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Opinions re: storing LOBs in a separate tablespace

Oracle 21c on Windows 11 64-bit laptop.

In our application, we use LOBs to store data as follows:

  1. Blobs - storing month-end statements, customer characters, usually containing bitmap images, company logos, etc.
  2. Clobs - storing large text-only data

The data in these LOBs is usually very static after initial creation; if a change is required, we usually delete the existing LOB and create a new one.

Is it worthwhile to store these LOBs in a separate tablespace, wondering about additional I/O required to access these LOBS.

Opinions, please.

Thanks

Murray

Best Answer

Answers

  • Mike Kutz
    Mike Kutz Member Posts: 6,195 Silver Crown

    Is it worthwhile to store these LOBs in a separate tablespace, wondering about additional I/O required to access these LOBS.

    Why would there be additional IO???

  • rcc50886
    rcc50886 Member Posts: 484 Bronze Badge

    it doesn't matter if LOB SEGMENT is using the same tablespace as of table or not.

    MAkesure you use SECUREFILE LOB for performance gains.


    Also read following white paper to understand the parameters that impacts the performnace

    lob_performance_guidelines (oracle.com)

  • JohnWatson2
    JohnWatson2 Member Posts: 4,469 Silver Crown

    There is a hypothesis that storing LOBs in 32KB block size tablespace improves performance. I am not convinced.

  • Mike Kutz
    Mike Kutz Member Posts: 6,195 Silver Crown

    I am not convinced.

    Oh, I'm pretty sure it is there. But, the performance gain is in the same ballpark of count(*) vs count(1). (in other words not much.)

  • Jonathan Lewis
    Jonathan Lewis Member Posts: 9,995 Blue Diamond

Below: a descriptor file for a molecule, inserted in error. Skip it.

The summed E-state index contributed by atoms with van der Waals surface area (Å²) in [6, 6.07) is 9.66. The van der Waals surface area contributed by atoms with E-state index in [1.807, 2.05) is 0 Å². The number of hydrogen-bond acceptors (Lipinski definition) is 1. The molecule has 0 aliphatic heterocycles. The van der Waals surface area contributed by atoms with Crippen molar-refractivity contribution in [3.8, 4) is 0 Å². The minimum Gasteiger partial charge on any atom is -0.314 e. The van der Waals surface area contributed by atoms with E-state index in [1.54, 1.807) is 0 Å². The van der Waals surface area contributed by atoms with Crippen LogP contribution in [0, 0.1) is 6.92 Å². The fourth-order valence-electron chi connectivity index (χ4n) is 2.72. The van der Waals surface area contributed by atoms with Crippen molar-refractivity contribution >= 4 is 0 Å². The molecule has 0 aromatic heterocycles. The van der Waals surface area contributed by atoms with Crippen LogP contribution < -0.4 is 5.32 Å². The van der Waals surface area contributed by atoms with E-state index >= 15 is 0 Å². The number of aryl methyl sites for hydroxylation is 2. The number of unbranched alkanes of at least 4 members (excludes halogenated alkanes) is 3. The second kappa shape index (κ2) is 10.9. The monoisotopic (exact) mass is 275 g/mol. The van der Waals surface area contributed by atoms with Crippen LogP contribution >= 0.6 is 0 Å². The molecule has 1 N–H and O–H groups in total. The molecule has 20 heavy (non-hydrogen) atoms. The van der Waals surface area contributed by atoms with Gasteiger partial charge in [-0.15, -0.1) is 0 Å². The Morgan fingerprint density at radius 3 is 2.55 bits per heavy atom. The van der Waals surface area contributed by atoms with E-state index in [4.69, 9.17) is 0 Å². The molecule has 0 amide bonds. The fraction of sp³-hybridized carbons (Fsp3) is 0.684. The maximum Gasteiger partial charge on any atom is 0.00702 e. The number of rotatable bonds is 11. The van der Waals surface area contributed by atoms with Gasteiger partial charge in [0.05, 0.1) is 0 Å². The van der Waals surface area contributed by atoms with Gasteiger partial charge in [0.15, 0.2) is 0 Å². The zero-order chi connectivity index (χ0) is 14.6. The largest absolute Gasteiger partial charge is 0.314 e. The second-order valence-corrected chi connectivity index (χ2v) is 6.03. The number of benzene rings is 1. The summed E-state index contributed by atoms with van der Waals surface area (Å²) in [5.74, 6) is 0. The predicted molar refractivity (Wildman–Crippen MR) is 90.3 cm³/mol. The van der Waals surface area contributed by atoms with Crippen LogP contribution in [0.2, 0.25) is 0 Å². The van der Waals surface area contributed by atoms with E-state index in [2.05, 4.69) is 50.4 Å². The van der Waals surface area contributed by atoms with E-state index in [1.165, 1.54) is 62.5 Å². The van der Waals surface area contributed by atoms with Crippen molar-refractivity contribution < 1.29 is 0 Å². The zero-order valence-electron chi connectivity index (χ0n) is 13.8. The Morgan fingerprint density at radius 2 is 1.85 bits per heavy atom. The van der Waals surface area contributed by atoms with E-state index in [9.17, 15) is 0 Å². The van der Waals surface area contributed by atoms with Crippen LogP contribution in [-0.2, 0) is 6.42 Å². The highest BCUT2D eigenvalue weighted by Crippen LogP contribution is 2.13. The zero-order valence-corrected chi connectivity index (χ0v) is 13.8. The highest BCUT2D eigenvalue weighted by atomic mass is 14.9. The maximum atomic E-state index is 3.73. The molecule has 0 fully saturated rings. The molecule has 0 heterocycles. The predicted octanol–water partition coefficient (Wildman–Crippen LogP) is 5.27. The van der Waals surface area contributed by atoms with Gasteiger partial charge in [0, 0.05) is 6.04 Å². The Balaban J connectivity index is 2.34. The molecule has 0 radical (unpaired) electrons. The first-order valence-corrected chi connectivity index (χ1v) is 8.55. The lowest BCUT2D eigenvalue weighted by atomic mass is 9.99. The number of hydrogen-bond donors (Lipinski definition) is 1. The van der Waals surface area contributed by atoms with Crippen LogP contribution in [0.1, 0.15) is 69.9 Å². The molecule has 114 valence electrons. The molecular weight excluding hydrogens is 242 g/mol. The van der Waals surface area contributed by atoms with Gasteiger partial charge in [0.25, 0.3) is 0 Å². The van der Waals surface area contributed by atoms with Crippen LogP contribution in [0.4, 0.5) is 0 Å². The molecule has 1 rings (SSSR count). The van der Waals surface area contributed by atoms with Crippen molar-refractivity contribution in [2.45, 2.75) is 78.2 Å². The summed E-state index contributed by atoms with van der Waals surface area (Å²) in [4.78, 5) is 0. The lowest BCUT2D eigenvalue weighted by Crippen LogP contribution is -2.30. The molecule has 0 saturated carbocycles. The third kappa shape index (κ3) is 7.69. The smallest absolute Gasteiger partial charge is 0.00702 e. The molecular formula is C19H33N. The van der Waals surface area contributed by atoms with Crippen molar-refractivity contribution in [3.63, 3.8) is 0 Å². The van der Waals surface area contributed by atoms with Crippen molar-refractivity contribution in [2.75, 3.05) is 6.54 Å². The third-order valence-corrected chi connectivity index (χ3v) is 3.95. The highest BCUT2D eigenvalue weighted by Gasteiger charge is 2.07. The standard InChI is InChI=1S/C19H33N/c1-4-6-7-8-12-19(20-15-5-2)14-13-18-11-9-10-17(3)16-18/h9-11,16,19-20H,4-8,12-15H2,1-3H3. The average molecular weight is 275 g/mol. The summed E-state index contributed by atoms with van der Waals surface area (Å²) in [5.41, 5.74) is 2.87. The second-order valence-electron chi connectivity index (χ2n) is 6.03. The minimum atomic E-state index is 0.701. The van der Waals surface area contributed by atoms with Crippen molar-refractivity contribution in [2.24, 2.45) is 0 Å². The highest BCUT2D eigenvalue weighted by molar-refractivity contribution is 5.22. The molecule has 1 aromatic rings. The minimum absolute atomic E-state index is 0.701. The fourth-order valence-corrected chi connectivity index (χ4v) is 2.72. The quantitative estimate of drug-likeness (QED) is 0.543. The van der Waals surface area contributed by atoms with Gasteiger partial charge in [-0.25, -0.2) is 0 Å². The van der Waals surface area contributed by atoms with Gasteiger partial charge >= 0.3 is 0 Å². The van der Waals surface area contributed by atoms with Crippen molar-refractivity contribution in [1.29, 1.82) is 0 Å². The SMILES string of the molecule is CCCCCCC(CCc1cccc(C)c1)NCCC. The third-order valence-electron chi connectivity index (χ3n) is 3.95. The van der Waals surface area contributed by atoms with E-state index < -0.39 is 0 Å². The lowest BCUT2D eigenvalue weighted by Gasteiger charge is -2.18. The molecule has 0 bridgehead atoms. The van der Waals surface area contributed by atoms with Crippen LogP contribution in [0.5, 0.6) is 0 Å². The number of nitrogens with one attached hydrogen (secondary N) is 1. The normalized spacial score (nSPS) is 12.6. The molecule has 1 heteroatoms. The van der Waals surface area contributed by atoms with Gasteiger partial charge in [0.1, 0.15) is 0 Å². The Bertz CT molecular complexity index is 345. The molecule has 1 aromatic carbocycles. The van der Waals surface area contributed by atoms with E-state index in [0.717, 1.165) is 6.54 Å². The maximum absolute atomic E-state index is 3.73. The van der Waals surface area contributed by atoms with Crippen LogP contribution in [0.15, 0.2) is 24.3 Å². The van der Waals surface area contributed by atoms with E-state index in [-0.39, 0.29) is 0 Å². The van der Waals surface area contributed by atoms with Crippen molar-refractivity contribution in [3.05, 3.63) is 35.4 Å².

You could argue for putting each LOB segment in its own tablespace on the basis that they make it difficult to do any re-organisation of the tablespace they're in; and while you hope that you won't have to rebuild indexes, move tables etc. It is a good idea to plan for accidents - and having a LOB mixed in with a load of other objects may become a great inconvenience.

    There's also the point - depending on your application and the scale of your operation - that you might have a good reason for putting your LOBs on different storage from the rest of database.

    And, as has been mentioned, you could have a good reason for using a different block size for your LOBs, which means a separate tablespace and a separate buffer cache. (There's an example here, though, where the client made a bad choice with a non-standard block size.)

    Regards

    Jonathan Lewis

  • Jonathan Lewis
    Jonathan Lewis Member Posts: 9,995 Blue Diamond
    Answer ✓

    I wish I'd found that paper about 15 years ago, it would have saved me a little time working out a couple of the mechanism for myself. I wouldn't push it as a guideline any more, though, as it is only about basicfile LOBs and omits a number of things that could make a big difference to someone using securefile LOBs.

    Regards

    Jonathan Lewis